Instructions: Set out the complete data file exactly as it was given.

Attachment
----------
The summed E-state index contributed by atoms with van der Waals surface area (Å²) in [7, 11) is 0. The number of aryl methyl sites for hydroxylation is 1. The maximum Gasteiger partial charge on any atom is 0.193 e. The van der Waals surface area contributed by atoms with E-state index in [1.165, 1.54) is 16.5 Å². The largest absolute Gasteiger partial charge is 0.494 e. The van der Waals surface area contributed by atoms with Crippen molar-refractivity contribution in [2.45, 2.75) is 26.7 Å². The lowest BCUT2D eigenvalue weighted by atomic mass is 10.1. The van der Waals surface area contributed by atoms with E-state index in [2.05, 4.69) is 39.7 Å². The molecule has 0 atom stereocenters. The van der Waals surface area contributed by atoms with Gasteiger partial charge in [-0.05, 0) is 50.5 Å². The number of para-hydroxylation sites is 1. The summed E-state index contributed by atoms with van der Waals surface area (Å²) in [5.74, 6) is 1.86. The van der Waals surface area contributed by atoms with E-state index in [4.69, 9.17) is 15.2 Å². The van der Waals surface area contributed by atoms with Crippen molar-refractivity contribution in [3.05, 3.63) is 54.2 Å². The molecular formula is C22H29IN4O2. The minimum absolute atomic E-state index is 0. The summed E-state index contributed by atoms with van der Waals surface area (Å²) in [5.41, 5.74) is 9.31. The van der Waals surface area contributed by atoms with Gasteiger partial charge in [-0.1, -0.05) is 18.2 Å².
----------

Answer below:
The summed E-state index contributed by atoms with van der Waals surface area (Å²) in [7, 11) is 0. The number of aryl methyl sites for hydroxylation is 1. The maximum Gasteiger partial charge on any atom is 0.193 e. The van der Waals surface area contributed by atoms with E-state index in [1.165, 1.54) is 16.5 Å². The largest absolute Gasteiger partial charge is 0.494 e. The van der Waals surface area contributed by atoms with Crippen molar-refractivity contribution in [2.45, 2.75) is 26.7 Å². The lowest BCUT2D eigenvalue weighted by atomic mass is 10.1. The van der Waals surface area contributed by atoms with E-state index in [2.05, 4.69) is 39.7 Å². The molecule has 0 atom stereocenters. The van der Waals surface area contributed by atoms with Gasteiger partial charge in [-0.05, 0) is 50.5 Å². The number of para-hydroxylation sites is 1. The summed E-state index contributed by atoms with van der Waals surface area (Å²) in [5.74, 6) is 1.86. The van der Waals surface area contributed by atoms with E-state index in [4.69, 9.17) is 15.2 Å². The van der Waals surface area contributed by atoms with Crippen molar-refractivity contribution in [3.05, 3.63) is 54.2 Å². The molecular formula is C22H29IN4O2. The minimum absolute atomic E-state index is 0. The summed E-state index contributed by atoms with van der Waals surface area (Å²) in [5.41, 5.74) is 9.31. The van der Waals surface area contributed by atoms with Gasteiger partial charge in [-0.1, -0.05) is 18.2 Å².